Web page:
But we must not let enthusiasm for a scene of the marvelous and beautiful divert us from a strict and accurate scientific examination. In such an investigation I should have been happy to cooperate, but as this was not possible, I proffer a few suggestions as to the Scientific basis of psychic phenomena in the constitution of man and the aspect which the matter assumes viewed at a distance from the standpoint of science and literal philosophy.


Psychometry and nervanic experiments establish clearly and positively the following propositions:

l. The faculties of our conscious existence, soul, or spirit are not vaguely diffused through the body, but are concentrated to a definite organic connection in the brain, from which centre alone, the spiritual controls the material, or to express it anatomically, the psychic ganglia of the cerebrum, acting through the psycho-physiological ganglia of its base and the cerebellum, control all the voluntary motions, while they influence the involuntary motions, the circulation, and secretions, as was shown in my experiments upon Dr. Lane of Boston, reported by a committee of physicians.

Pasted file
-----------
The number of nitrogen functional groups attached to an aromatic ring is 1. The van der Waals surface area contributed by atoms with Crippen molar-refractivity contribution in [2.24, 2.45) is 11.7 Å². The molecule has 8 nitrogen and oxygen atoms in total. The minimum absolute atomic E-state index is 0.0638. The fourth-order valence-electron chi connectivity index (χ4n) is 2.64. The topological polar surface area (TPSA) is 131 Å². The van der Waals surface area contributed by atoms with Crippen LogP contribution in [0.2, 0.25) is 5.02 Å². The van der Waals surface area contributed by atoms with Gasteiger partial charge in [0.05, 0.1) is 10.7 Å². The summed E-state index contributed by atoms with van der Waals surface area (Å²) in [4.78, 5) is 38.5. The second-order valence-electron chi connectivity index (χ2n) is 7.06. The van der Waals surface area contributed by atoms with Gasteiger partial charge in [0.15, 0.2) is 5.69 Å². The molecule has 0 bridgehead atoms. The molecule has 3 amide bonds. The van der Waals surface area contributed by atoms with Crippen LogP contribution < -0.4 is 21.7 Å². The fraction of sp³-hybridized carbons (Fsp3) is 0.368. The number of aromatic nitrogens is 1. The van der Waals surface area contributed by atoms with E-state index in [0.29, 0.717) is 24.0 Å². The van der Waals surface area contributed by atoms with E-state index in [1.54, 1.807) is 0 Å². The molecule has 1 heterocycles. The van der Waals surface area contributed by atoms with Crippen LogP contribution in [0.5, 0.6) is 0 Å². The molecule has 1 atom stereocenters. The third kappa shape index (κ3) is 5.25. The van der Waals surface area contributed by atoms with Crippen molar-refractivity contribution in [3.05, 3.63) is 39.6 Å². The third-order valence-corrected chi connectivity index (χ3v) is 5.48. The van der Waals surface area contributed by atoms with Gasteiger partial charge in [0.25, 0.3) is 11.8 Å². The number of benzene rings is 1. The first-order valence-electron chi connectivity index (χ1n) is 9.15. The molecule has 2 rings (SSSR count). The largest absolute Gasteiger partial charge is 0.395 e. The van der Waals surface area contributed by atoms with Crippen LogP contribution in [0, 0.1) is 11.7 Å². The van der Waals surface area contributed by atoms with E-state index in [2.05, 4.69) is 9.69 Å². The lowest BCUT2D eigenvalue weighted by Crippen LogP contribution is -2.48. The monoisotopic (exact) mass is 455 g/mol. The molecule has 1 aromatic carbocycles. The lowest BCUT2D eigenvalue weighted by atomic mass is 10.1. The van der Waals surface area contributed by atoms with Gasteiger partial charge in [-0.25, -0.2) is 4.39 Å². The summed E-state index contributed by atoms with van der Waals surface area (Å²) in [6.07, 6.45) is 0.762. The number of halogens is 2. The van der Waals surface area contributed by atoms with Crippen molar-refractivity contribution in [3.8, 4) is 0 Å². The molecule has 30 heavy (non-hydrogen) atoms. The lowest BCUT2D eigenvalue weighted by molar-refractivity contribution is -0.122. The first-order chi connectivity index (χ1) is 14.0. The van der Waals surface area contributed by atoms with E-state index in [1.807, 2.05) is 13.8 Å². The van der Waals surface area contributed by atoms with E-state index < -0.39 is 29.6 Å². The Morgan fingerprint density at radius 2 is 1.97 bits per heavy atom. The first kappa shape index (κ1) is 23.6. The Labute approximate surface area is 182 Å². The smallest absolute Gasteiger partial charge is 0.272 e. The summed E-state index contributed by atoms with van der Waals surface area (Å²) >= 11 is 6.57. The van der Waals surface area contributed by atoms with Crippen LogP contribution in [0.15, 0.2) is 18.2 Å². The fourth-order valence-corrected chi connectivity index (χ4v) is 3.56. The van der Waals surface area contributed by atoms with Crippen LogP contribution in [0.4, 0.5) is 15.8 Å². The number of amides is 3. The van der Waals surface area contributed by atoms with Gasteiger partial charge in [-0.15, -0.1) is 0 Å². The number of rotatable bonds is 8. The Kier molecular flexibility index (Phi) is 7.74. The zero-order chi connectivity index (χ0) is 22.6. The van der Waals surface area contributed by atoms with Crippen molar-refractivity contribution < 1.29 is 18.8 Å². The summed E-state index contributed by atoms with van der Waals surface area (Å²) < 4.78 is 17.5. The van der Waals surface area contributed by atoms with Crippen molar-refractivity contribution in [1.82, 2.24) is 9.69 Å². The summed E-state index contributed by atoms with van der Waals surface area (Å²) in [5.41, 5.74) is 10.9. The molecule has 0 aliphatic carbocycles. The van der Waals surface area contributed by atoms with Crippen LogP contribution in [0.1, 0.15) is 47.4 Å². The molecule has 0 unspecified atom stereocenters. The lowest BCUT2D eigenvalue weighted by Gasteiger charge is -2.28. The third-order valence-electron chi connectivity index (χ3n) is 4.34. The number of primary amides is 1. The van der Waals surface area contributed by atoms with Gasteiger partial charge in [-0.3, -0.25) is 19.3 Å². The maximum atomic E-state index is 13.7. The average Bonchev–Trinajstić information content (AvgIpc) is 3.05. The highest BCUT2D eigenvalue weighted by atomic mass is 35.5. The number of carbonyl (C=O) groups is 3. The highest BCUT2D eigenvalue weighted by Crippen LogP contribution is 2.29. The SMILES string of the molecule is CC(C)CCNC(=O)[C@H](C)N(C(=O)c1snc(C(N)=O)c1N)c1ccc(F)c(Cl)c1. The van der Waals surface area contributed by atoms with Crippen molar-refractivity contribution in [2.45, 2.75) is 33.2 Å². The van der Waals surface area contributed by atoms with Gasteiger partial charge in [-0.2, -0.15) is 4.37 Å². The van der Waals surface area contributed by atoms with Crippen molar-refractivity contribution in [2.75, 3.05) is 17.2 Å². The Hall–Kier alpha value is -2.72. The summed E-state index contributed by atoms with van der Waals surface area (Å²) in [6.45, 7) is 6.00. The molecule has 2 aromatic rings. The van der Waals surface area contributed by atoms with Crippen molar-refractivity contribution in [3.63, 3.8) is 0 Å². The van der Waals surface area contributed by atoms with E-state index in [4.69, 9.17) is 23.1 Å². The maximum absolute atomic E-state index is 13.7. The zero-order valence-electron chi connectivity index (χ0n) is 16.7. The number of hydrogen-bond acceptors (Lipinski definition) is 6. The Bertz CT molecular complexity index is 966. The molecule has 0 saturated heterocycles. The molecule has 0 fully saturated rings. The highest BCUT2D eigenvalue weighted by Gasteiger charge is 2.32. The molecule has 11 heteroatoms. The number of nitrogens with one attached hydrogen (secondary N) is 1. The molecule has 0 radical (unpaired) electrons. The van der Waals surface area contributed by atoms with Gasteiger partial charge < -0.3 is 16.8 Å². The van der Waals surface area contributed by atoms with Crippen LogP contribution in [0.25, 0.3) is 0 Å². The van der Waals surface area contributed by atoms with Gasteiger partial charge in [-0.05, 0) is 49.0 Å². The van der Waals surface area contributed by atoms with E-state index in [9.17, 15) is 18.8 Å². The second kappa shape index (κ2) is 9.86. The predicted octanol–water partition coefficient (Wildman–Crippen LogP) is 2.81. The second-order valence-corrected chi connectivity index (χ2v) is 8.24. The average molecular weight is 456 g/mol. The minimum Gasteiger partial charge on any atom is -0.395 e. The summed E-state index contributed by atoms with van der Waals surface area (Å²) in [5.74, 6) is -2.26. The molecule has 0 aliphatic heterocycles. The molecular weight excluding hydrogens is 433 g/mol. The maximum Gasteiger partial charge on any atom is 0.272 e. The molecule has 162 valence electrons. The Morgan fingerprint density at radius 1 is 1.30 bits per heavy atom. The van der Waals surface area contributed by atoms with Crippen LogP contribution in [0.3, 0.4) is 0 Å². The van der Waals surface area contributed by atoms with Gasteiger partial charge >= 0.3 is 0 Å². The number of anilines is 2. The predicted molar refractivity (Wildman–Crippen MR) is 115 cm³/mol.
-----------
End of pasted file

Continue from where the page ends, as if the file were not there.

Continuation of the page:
2. The base of the brain is in more intimate connection with the body and all the processes of physiological life than its upper portion; and a dividing line might be drawn between that portion; which is chiefly physiological and that which is chiefly psychic or spiritual (Psyche, soul and spirit, being nearly synonomous terms). The psychic and physiological hemispheres, however, are not seperated by any definite line, but blend insensibly everywhere.

3. In the psychic half of the brain the faculties are not all equally psychic, as those adjacent to the boundary mentioned (which may be rudely illustrated by a line drawn from the lower margin of the orbit of the eye backward and upward to the crown, at which the hair turns out from a center) are much more physio logical while those farther from that line are much more psychic; the maximum psychiality being on the median line, adjacent to the falx, on the internal aspect of each hemisphere.